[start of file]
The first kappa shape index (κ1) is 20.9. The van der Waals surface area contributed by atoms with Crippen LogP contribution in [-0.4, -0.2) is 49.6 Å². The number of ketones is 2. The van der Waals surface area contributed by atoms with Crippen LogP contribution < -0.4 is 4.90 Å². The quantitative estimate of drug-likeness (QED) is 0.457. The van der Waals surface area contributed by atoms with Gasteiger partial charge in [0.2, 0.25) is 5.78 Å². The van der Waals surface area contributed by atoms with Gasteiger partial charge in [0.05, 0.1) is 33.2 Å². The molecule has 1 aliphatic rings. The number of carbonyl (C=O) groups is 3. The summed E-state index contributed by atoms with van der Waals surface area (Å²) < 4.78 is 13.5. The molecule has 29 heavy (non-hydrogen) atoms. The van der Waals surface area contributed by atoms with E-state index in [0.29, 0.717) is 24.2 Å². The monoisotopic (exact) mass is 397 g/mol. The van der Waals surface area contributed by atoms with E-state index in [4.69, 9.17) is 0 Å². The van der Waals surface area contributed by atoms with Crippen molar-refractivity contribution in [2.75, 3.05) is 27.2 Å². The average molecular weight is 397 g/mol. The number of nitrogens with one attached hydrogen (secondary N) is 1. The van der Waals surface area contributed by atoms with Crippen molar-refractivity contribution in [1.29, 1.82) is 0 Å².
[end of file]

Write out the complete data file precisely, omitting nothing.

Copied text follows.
The first kappa shape index (κ1) is 20.9. The van der Waals surface area contributed by atoms with Crippen LogP contribution in [-0.4, -0.2) is 49.6 Å². The number of ketones is 2. The van der Waals surface area contributed by atoms with Crippen LogP contribution < -0.4 is 4.90 Å². The quantitative estimate of drug-likeness (QED) is 0.457. The van der Waals surface area contributed by atoms with Gasteiger partial charge in [0.2, 0.25) is 5.78 Å². The van der Waals surface area contributed by atoms with Gasteiger partial charge in [0.05, 0.1) is 33.2 Å². The molecule has 1 aliphatic rings. The number of carbonyl (C=O) groups is 3. The summed E-state index contributed by atoms with van der Waals surface area (Å²) < 4.78 is 13.5. The molecule has 29 heavy (non-hydrogen) atoms. The van der Waals surface area contributed by atoms with E-state index in [0.29, 0.717) is 24.2 Å². The monoisotopic (exact) mass is 397 g/mol. The van der Waals surface area contributed by atoms with E-state index in [4.69, 9.17) is 0 Å². The van der Waals surface area contributed by atoms with Crippen molar-refractivity contribution in [2.75, 3.05) is 27.2 Å². The average molecular weight is 397 g/mol. The number of nitrogens with one attached hydrogen (secondary N) is 1. The van der Waals surface area contributed by atoms with Crippen molar-refractivity contribution in [1.29, 1.82) is 0 Å².